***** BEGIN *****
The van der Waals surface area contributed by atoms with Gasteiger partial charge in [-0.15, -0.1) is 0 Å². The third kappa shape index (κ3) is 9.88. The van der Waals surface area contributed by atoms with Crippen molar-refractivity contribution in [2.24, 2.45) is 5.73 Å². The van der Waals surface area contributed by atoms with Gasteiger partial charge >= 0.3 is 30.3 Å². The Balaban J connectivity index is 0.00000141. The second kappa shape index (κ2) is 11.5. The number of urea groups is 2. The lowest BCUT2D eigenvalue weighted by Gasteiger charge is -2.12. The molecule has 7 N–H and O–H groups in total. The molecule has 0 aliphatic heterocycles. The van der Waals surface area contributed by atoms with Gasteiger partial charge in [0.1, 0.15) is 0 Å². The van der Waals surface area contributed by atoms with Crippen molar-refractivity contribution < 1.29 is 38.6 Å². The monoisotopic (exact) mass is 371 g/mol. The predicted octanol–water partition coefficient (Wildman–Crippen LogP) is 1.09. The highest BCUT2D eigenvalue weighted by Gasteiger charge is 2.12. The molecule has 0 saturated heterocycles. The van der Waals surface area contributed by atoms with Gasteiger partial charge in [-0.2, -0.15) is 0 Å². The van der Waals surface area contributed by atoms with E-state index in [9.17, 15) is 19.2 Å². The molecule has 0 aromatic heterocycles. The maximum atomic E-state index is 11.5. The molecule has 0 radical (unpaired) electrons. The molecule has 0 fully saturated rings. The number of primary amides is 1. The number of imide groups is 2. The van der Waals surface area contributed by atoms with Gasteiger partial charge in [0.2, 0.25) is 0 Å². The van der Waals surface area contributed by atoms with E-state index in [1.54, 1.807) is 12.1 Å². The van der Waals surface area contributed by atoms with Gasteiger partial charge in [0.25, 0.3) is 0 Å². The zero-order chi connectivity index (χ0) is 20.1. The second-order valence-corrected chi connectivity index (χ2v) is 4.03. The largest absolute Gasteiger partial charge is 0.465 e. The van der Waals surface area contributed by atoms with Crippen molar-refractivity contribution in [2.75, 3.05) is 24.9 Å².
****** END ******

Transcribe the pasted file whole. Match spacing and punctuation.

The van der Waals surface area contributed by atoms with Gasteiger partial charge in [-0.15, -0.1) is 0 Å². The third kappa shape index (κ3) is 9.88. The van der Waals surface area contributed by atoms with Crippen molar-refractivity contribution in [2.24, 2.45) is 5.73 Å². The van der Waals surface area contributed by atoms with Gasteiger partial charge >= 0.3 is 30.3 Å². The Balaban J connectivity index is 0.00000141. The second kappa shape index (κ2) is 11.5. The number of urea groups is 2. The lowest BCUT2D eigenvalue weighted by Gasteiger charge is -2.12. The molecule has 7 N–H and O–H groups in total. The molecule has 0 aliphatic heterocycles. The van der Waals surface area contributed by atoms with Gasteiger partial charge in [0.1, 0.15) is 0 Å². The van der Waals surface area contributed by atoms with Crippen molar-refractivity contribution < 1.29 is 38.6 Å². The monoisotopic (exact) mass is 371 g/mol. The predicted octanol–water partition coefficient (Wildman–Crippen LogP) is 1.09. The highest BCUT2D eigenvalue weighted by Gasteiger charge is 2.12. The molecule has 0 saturated heterocycles. The van der Waals surface area contributed by atoms with Gasteiger partial charge in [-0.2, -0.15) is 0 Å². The van der Waals surface area contributed by atoms with E-state index in [9.17, 15) is 19.2 Å². The molecule has 0 aromatic heterocycles. The maximum atomic E-state index is 11.5. The molecule has 0 radical (unpaired) electrons. The molecule has 0 fully saturated rings. The number of primary amides is 1. The number of imide groups is 2. The van der Waals surface area contributed by atoms with Gasteiger partial charge in [0.2, 0.25) is 0 Å². The van der Waals surface area contributed by atoms with E-state index in [1.54, 1.807) is 12.1 Å². The van der Waals surface area contributed by atoms with Gasteiger partial charge in [0.25, 0.3) is 0 Å². The zero-order chi connectivity index (χ0) is 20.1. The second-order valence-corrected chi connectivity index (χ2v) is 4.03. The largest absolute Gasteiger partial charge is 0.465 e. The van der Waals surface area contributed by atoms with Crippen molar-refractivity contribution in [2.75, 3.05) is 24.9 Å².